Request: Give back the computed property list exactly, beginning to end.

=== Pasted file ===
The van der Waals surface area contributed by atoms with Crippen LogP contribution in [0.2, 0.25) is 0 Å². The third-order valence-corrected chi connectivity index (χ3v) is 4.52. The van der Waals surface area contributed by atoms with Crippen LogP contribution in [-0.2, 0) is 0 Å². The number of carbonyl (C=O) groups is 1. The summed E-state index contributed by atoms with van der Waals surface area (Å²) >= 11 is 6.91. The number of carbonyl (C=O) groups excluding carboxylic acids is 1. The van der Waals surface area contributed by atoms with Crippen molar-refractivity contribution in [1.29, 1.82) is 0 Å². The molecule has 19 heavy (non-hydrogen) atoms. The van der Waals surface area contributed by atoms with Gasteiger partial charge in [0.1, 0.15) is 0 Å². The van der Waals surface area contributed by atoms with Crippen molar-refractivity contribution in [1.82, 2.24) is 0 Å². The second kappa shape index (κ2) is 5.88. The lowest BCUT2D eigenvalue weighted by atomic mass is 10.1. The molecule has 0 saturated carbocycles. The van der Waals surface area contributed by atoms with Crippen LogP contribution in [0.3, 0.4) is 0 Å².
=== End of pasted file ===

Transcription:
The van der Waals surface area contributed by atoms with Crippen LogP contribution in [0.2, 0.25) is 0 Å². The third-order valence-corrected chi connectivity index (χ3v) is 4.52. The van der Waals surface area contributed by atoms with Crippen LogP contribution in [-0.2, 0) is 0 Å². The number of carbonyl (C=O) groups is 1. The summed E-state index contributed by atoms with van der Waals surface area (Å²) >= 11 is 6.91. The number of carbonyl (C=O) groups excluding carboxylic acids is 1. The van der Waals surface area contributed by atoms with Crippen molar-refractivity contribution in [1.29, 1.82) is 0 Å². The molecule has 19 heavy (non-hydrogen) atoms. The van der Waals surface area contributed by atoms with Gasteiger partial charge in [0.1, 0.15) is 0 Å². The van der Waals surface area contributed by atoms with Crippen molar-refractivity contribution in [1.82, 2.24) is 0 Å². The second kappa shape index (κ2) is 5.88. The lowest BCUT2D eigenvalue weighted by atomic mass is 10.1. The molecule has 0 saturated carbocycles. The van der Waals surface area contributed by atoms with Crippen LogP contribution in [0.3, 0.4) is 0 Å².